There are two powerful themes at work within the Seder night service. Two themes that have dominated Jewish self-understanding since at least the Middle Ages when the Seder night service, as we know it today, was first woven together.
The first theme can be characterised by this beautiful sentence that comes early on in our Passover meal:
“Let all who are hungry, come and eat; let all who are needy come and celebrate Passover.”
Seder for refugees, Levinsky Park, Tel Aviv, 2012. The idea for a “Refugee Seder” was thought up by Nic Schlagman, a British immigrant to Israel, in 2008. Photo by Nathan Jeffay
This is the Jewish voice of welcome, of empathy. It marks the Exodus as the ancient anchor of Jewish ethics and reminds us of our timeless belief in a God that bends His universe towards justice and compassion.
The second theme arrives, with a chill air around it, towards the end of our evening of story telling, after the last terrible plague, the death of the Egypt firstborn, has persuaded Pharaoh to (temporarily) end his tyranny.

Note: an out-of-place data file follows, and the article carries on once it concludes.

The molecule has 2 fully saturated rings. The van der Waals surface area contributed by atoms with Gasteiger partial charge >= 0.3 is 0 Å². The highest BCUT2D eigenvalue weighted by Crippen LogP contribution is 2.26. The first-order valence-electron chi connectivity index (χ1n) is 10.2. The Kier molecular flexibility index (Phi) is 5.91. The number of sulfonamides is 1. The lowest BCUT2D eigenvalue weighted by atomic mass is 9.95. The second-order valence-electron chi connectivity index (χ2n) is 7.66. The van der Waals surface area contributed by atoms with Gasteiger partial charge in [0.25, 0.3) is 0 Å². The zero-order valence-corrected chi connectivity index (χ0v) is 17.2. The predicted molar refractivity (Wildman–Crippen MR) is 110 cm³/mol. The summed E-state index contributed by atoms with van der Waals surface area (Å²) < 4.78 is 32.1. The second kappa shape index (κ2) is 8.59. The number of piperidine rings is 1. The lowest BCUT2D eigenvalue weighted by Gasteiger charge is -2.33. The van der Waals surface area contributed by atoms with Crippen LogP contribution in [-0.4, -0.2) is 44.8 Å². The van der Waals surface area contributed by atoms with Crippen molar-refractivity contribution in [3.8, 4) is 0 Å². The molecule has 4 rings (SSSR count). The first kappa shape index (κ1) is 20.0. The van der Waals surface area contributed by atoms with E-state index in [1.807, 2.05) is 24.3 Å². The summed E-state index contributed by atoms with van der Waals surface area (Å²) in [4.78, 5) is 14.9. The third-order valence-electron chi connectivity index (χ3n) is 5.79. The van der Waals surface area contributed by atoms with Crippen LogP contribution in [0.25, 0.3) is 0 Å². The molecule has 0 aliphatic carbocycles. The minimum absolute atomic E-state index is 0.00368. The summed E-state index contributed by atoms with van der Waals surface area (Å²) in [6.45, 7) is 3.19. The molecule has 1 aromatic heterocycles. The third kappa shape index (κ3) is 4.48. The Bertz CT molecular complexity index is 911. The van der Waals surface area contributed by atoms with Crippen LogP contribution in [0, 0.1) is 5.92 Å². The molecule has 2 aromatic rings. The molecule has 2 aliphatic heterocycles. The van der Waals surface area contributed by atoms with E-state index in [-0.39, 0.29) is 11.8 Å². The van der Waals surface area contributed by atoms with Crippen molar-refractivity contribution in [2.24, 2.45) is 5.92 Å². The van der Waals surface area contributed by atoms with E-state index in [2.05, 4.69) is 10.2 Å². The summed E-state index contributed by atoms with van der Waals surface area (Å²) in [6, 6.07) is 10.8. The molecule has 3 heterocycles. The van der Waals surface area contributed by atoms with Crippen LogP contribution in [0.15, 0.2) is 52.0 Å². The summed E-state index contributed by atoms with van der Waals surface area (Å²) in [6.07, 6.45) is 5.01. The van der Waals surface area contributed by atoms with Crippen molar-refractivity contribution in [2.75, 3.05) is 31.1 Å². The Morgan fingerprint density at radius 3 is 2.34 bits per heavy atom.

“In each and every generation they rise up against us to destroy us. And the Holy One, blessed be He, rescues us from their hands.”
This is the collective cry of a people that has been oppressed and discriminated against throughout its history. A people left physically and psychologically scarred. A people that feels justice for them has been long delayed. This is our story told as one long pogrom.
It is a passage that reinforces the sense of the Jews under perennial siege all the way from biblical mythology to modern history. From the tribe of Amalek trying to thwart the slaves’ escape from Egypt, to Haman’s planned genocide of the Jews of Persia in the story of Esther, to Adolf Hitler’s near success in making the European continent ‘Judenrein’
In every generation there is always another Pharaoh who is out to get the Jews.
It’s not difficult to understand how this idea repeated each year, at what is still the most widely observed Jewish festival, has profound emotional consequences for the Jewish imagination. And the resonance of the message does not end with the singing of the final verse of ‘Hud Gadyah’.